Beans are easy to grow, rich in vitamins and really tasty (especially when eaten fresh from the vine). 

Beans are great at fixing nitrogen in the soil from the atmosphere (with the assistance of bacteria in the soil). Once you’ve harvested your cool climate crops (such as broccoli), plant your beans in the same soil. I normally plant my beans directly from seed anywhere between September and January when the soil is warmer.

Beans will crop to about two metres in height (with the exception of dwarf and ‘bush beans’) so they’ll need to be supported on a tee-pee / tripod or trellis. Beans are a climbing plant, so they’re great if space is an issue.

Beans like a full sun position but will need to be sheltered on those really hot Perth summer days or when there’s hot winds.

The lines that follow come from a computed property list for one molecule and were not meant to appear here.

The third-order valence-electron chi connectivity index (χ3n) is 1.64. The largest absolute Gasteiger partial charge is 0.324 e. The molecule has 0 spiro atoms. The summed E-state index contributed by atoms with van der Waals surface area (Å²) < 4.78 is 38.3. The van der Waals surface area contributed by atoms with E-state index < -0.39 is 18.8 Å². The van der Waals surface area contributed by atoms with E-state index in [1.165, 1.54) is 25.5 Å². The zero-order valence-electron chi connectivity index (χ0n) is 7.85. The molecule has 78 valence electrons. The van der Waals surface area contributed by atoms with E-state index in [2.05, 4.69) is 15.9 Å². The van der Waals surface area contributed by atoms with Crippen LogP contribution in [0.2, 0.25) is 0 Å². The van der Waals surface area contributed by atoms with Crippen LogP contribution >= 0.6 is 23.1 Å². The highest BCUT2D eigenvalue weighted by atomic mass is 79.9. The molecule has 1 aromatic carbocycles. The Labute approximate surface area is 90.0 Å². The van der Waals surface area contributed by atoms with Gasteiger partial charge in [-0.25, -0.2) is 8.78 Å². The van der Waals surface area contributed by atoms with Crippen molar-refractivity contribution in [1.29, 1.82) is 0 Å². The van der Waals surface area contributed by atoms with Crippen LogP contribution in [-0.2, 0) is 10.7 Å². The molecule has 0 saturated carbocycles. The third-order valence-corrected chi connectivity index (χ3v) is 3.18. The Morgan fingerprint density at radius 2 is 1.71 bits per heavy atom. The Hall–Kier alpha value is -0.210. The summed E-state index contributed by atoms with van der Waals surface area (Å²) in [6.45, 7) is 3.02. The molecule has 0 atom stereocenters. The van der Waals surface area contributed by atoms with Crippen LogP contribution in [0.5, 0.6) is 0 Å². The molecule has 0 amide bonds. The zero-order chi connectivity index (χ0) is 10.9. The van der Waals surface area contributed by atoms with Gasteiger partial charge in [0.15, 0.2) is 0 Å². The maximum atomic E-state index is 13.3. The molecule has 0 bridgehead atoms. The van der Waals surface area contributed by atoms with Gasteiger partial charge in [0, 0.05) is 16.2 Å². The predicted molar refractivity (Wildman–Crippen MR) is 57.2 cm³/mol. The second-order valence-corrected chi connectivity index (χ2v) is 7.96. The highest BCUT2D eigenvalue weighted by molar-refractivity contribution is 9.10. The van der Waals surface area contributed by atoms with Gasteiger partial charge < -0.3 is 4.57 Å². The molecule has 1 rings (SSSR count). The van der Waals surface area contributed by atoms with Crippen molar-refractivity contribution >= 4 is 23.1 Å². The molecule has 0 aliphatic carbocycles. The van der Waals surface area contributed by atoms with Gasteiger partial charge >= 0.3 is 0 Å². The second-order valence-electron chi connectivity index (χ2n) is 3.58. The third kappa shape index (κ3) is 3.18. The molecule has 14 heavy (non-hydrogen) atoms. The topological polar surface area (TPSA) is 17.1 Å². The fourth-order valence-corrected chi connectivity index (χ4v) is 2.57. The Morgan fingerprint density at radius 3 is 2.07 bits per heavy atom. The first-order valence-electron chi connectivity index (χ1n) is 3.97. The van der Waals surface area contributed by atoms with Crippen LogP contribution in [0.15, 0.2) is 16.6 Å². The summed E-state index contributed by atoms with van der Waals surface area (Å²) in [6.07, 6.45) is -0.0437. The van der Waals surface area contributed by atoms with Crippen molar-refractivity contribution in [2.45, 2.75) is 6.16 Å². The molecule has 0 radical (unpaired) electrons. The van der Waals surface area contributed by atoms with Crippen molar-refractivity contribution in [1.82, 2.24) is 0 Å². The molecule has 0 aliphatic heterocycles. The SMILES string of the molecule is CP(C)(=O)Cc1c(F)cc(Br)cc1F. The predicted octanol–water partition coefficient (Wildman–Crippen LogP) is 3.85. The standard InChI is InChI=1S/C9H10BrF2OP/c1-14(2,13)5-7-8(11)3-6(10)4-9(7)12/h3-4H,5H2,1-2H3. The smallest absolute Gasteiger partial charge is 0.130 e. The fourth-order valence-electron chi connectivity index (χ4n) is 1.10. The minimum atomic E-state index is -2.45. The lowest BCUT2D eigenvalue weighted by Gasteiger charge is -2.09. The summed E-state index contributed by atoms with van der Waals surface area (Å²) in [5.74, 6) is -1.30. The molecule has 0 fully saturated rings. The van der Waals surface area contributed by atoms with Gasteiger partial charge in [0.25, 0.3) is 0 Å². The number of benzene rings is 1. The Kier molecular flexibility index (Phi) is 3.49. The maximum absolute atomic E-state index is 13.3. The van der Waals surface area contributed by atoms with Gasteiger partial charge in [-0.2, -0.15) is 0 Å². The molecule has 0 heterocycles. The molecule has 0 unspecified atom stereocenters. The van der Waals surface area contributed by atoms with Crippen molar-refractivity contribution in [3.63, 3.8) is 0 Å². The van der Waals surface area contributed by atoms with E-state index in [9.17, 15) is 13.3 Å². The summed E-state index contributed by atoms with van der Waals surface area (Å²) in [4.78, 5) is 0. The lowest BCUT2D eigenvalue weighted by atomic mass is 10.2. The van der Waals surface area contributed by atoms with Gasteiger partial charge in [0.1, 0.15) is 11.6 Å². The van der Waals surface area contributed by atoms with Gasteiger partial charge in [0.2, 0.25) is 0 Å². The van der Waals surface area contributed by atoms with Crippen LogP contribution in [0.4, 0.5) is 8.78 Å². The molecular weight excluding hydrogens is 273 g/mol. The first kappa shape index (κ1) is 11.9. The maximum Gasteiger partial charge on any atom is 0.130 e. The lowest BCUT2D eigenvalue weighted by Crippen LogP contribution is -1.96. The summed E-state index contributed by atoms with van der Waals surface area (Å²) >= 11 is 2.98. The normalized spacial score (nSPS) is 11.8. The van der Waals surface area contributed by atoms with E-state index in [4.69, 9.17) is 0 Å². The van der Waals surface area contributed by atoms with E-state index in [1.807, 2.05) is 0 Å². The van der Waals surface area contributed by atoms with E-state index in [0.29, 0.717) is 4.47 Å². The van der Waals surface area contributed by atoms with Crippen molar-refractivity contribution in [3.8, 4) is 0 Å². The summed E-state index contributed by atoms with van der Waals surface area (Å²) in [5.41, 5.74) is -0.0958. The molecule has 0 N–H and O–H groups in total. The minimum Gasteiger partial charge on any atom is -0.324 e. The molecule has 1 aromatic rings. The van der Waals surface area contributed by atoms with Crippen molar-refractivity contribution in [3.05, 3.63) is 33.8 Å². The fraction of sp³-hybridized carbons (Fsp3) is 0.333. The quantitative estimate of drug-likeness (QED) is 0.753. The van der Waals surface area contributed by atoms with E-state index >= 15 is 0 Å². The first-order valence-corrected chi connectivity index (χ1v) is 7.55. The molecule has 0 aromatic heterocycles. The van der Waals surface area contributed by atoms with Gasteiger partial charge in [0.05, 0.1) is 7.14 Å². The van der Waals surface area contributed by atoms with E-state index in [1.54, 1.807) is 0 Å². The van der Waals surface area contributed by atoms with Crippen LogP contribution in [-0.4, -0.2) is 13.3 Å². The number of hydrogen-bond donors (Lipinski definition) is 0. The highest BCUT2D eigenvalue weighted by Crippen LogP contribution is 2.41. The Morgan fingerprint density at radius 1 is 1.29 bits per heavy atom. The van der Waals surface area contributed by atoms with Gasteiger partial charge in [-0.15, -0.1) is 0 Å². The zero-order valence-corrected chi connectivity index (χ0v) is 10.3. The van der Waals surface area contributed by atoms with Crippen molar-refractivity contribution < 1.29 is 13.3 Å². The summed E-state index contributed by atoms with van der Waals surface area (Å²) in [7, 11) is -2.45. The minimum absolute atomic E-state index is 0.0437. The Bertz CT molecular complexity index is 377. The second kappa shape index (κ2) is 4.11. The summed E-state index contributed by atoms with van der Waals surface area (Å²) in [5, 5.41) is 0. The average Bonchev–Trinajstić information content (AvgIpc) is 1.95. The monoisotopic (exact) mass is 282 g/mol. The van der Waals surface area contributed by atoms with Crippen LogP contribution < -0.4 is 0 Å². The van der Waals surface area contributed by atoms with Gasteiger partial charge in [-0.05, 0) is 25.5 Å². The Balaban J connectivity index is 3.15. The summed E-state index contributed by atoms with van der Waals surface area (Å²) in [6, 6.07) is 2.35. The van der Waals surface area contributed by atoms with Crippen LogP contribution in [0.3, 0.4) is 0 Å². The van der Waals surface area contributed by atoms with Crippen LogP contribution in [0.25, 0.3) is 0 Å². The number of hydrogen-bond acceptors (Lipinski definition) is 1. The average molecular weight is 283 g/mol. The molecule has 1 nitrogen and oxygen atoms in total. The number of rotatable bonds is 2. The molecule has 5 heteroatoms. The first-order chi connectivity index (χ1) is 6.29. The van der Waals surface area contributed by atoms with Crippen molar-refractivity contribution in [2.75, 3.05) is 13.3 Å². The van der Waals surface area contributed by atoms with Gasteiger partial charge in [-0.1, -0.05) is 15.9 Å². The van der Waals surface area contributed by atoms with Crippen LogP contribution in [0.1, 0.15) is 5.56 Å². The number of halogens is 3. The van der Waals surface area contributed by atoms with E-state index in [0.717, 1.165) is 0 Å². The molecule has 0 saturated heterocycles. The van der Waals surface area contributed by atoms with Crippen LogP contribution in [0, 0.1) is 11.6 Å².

Beans are legumes and like deep, rich, well-drained soil with lots of organic matter. They don’t like really sandy soils. Mulch is great but keep it away from the stem of the plant to help minimise disease. 

To try and increase the yield rate, I apply a liquid seaweed mix when the beans are flowering. I don’t really fertilise my beans as they don’t seem to need it. I don’t apply anything with high nitrogen levels as this can harm those bacteria in the soil that are vital to helping the beans fix their own nitrogen. 

Beans don’t need a large amount of water (over-watering can cause issues). So too can humidity caused by water on the foliage and poor air circulation around the plant. 

It usually takes around thirteen weeks before you can harvest your crop. The flowering rate should be increased (resulting in more beans) if you stagger the picking.

Beans taste best when picked young and tender but I like to leave some on the vine to dry out. I use these seeds to plant the next crop in summer. 

Click here for your fact sheet on growing beans.

 

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